Hungarian Goulash in a Crockpot
2 pounds of veal cut into ½ inch cubes (I use round steak)
1 cup of chopped onion (I just chop the whole darn onion. Onions are good)
3 cloves of garlic, minced (ignore recipes that say 1 clove. The more garlic, the better)
2 tablespoons of flour
½ teaspoon of salt (put in as much as you want! You’re the cook!)
½ teaspoon of pepper (remember what I said about the salt)
4 teaspoons of sweet Hungarian paprika Pride of Szeged ( ignore recipes that say 1and1/2. Paprika is good. The more the better!)
¼ teaspoon of crushed thyme
1 bay leaf (Dad and I hate bay leaves, so we ignore this)
A couple of chopped tomatoes,or 1 fifteen ounce can tomatoes (My husband has diverticulosis, so I use tomato sauce, making it less authentic, but keeping my husband’s colon intact, priorities you know)
1 cup of sour cream.
Put the veal cubes (or round steak cubes), onion, and garlic in the crockpot. Stir in flour and mix to coat the meat. Add all remaining ingredients into the crockpot except the sour cream. Stir well. Cover. Cook on low setting for 8 to 10 hours. Add sour cream 30 minutes before serving by first putting it in a bowl, and adding juice from the crockpot into the bowl gradually, mixing the juice and sour cream until they are well blended. Now add it to the crockpot, and again, stir thoroughly. Serve over hot noodles (Polish kluskis are good, if not authentic. Spaetzle would be authentic. My mom was Polish, so we used Kluskis.)
My dad liked it with veal, making it purkay (spelled phonetically, not correctly) instead of goulash. I am too cheap to buy veal unless it is a birthday, major holiday or something, so I use round steak. Dad would be proud that I can now make a decent round steak. He would be for anything that makes round steak tastier. My parents never had a crockpot, but dad used to say it should be on a "slow fire". I once had a nightmare that he refused to eat my goulash because (I said a slow fire, not slow electricity!). In real life, he was for anything that made food good, and the crockpot does make good goulash. My comments at the top alongside the recipe correspond with the difference between "American" Hungarian goulash recipes verses my dad. My dad was an authentic Hungarian until October, 1963, when he became a naturalized citizen of the United States of America. After that, whenever anyone asked his nationality, he said "I am American. I had to take a test and I passed! What about you?" I love my dad. I miss him. May he rest in peace. God bless you.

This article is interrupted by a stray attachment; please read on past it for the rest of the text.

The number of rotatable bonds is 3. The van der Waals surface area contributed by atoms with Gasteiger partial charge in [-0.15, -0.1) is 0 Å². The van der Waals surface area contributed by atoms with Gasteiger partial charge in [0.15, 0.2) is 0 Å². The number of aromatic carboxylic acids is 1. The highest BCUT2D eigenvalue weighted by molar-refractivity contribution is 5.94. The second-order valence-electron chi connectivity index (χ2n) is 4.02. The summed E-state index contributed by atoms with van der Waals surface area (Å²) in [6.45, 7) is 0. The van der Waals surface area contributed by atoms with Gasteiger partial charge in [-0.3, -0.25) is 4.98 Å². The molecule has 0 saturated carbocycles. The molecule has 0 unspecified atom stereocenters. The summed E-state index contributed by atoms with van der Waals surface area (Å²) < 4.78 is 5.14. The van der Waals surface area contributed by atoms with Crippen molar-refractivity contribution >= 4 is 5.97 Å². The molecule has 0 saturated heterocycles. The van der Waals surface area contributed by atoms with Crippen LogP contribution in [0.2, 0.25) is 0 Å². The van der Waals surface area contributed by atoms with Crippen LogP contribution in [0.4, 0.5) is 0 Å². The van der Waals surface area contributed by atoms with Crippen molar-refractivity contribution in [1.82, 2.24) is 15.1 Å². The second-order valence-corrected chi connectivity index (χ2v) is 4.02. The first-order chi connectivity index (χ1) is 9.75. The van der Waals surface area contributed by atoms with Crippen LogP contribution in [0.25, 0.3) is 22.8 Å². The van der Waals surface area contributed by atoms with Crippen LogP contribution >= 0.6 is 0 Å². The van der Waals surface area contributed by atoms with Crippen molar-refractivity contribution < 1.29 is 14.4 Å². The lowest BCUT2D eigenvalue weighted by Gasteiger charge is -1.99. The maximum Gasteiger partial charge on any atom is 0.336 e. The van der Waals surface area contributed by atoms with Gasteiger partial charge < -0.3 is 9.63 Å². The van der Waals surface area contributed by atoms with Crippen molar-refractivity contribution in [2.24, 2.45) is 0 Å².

I don't know who is playing this Csardas, by it rocks at two minutes and thirty seconds, and a little after four minutes. Don't worry, Annie, I have easier ones on C.D. for us to demonstrate at Mare's party in August. :-)